In Jan­uary 2015, Miller told the EU’s new en­ergy chief, Maros Se­f­covic, that Gazprom would cut off ship­ments to Europe via Ukraine af­ter the cur­rent pipe­line con­tract ran out in 2019. That would force cus­tomers to build new pipe­lines. “We don’t work like this,” a stunned Se­f­covic told re­porters in Moscow.

But since the spring, the pres­sure has been grow­ing on Gazprom. The plunge in gas prices has be­gun to bite. Gazprom expects rev­enue in Europe in 2016 to be down 16 per­cent, the low­est in 11 years. Its gi­ant Siberian fields are op­er­at­ing far be­low ca­pac­ity. It says pro­duc­tion this year will fall to a record low be­cause of weak de­mand, pri­mar­ily from Ukraine, which isn’t buy­ing much.

In April, Brussels un­sealed an an­titrust com­plaint al­leg­ing Gazprom sold gas to Poland and the Baltic states at prices up to 21 per­cent higher than the av­er­age. If the charges are proven, the gas gi­ant could pay as much as $3.8 bil­lion in fines, VTB Cap­i­tal in Moscow es­ti­mates. Gazprom de­nies all the charges.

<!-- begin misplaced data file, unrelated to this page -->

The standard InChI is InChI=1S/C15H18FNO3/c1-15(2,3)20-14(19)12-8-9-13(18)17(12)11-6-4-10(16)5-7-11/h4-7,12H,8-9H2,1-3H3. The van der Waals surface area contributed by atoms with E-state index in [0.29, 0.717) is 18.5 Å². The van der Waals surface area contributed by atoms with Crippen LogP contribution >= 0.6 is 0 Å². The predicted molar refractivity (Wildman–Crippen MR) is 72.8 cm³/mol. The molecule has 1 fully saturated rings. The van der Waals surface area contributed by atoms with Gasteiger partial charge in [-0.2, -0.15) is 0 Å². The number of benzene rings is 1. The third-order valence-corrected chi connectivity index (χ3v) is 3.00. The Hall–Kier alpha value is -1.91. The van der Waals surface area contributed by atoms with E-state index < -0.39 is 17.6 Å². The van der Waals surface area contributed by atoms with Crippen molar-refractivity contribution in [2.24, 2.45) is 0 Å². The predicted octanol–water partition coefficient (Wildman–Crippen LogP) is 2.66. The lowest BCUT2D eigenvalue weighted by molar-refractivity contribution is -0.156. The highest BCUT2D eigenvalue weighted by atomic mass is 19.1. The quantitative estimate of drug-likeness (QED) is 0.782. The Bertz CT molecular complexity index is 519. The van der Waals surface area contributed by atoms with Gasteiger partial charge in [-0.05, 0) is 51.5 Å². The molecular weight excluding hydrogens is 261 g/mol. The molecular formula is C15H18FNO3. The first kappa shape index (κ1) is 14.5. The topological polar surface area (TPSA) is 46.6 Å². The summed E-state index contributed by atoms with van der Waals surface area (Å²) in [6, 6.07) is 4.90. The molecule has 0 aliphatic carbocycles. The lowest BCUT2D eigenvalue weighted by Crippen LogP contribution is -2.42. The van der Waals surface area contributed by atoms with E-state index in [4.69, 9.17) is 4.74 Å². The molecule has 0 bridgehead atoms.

In ne­go­ti­a­tions to ex­port more gas to China, talks have stalled. Af­ter a Septem­ber visit to China again failed to yield a deal to ex­pand ship­ments, Gazprom hastily signed a pact with five big EU com­pa­nies in­clud­ing oil ma­jor Shell and util­ity E.ON to build a pipe­line un­der the Baltic Sea to Ger­many. Rus­sian of­fi­cials say they’re ready to of­fer lower prices to gas cus­tomers that help fund con­struc­tion, as well as con­ces­sions to en­sure the pact wins EU ap­proval. The com­pany later made a for­mal of­fer to set­tle the EU’s an­titrust charges.

Miller has pub­licly backed off from threats to cease ship­ments via Ukraine af­ter 2019. Gazprom is also giv­ing in to Euro­pean clients’ calls for more pric­ing flex­i­bil­ity. Slowly, Gazprom is learn­ing how to op­er­ate like an or­di­nary com­pany that has to work on its cus­tomer re­la­tions.

The bot­tom line As Rus­sia tries to defuse ten­sions with the West, Gazprom is blus­ter­ing less and promis­ing more.